Do bibliometrics introduce gender, institutional or interdisciplinary biases into research evaluations?

Mike Thelwall (Lead / Corresponding author), Kayvan Kousha, Emma Stuart, Meiko Makita, Mahshid Abdoli, Paul Wilson, Jonathan Levitt

Research output: Contribution to journalArticlepeer-review

2 Citations (Scopus)
36 Downloads (Pure)

Abstract

Systematic evaluations of publicly funded research sometimes use bibliometrics alone or bibliometric-informed peer review, but it is not known whether bibliometrics introduce biases when supporting or replacing peer review. This article assesses this by comparing three alternative mechanisms for scoring 73,612 UK Research Excellence Framework (REF) journal articles from all 34 field-based Units of Assessment (UoAs) 2014–17: REF peer review scores, field normalised citations, and journal average field normalised citation impact. The results suggest that in almost all academic fields, bibliometric scoring can disadvantage departments publishing high quality research, as judged by peer review, with the main exception of article citation rates in chemistry. Thus, introducing journal or article level citation information into peer review exercises may have a regression to the mean effect. Bibliometric scoring slightly advantaged women compared to men, but this varied between UoAs and was most evident in the physical sciences, engineering, and social sciences. In contrast, interdisciplinary research gained from bibliometric scoring in about half of the UoAs, but relatively substantially in two. In conclusion, out of the three potential sources of bibliometric bias examined, the most serious seems to be the tendency for bibliometric scores to work against high quality departments, assuming that the peer review scores are correct. This is almost a paradox: although high quality departments tend to get the highest bibliometric scores, bibliometrics conceal the full extent of departmental quality advantages, as judged by peer review. This should be considered when using bibliometrics or bibliometric informed peer review.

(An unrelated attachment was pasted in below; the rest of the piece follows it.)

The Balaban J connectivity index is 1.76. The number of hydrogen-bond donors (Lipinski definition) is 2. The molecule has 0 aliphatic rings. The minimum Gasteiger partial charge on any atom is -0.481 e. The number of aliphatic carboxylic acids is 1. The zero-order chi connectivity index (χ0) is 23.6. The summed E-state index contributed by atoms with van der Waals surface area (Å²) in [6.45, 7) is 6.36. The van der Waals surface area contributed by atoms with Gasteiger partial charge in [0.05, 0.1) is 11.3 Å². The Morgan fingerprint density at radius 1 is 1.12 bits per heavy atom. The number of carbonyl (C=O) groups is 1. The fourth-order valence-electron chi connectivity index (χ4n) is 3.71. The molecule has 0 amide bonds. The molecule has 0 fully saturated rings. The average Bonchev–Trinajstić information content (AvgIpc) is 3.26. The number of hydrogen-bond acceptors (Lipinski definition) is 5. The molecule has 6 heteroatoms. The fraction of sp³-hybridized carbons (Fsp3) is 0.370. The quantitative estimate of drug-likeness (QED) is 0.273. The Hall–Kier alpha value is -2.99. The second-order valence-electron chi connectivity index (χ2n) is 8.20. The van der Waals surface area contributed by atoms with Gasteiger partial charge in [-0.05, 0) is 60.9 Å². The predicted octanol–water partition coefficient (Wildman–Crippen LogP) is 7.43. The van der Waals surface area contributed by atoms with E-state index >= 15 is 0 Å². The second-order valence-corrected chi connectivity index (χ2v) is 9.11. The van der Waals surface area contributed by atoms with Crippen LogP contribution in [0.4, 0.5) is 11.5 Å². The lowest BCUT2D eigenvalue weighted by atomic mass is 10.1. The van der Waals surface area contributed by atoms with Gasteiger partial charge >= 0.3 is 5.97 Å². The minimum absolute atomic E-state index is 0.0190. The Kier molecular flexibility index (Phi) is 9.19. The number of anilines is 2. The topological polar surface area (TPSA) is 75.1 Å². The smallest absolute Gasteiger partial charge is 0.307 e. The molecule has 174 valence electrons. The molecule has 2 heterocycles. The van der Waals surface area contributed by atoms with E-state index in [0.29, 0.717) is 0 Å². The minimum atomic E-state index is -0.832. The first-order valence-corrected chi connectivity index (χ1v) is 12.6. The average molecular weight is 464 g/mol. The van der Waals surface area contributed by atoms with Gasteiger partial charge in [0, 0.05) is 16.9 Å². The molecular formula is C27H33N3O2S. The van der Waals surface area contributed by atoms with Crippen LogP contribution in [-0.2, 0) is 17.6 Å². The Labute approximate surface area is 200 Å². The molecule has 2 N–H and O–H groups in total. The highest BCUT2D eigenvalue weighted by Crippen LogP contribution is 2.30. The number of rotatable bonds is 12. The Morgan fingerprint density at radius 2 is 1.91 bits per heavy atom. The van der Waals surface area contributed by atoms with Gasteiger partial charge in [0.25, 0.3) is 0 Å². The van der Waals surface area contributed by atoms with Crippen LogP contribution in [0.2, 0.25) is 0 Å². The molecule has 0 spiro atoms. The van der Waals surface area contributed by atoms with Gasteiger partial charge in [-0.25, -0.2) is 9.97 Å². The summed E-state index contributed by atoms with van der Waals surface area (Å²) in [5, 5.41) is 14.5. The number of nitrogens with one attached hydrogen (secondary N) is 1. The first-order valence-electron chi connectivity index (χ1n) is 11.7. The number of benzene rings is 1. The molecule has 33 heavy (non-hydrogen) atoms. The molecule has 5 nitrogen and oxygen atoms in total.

Original languageEnglish
Article number104829
JournalResearch Policy
Volume52
Issue number8
Early online date12 Jun 2023
DOIs
Publication statusPublished - 1 Oct 2023

Keywords

  • Gender
  • Interdisciplinarity
  • Peer review
  • REF2021
  • Research bias

ASJC Scopus subject areas

  • Management of Technology and Innovation
  • Strategy and Management
  • Management Science and Operations Research

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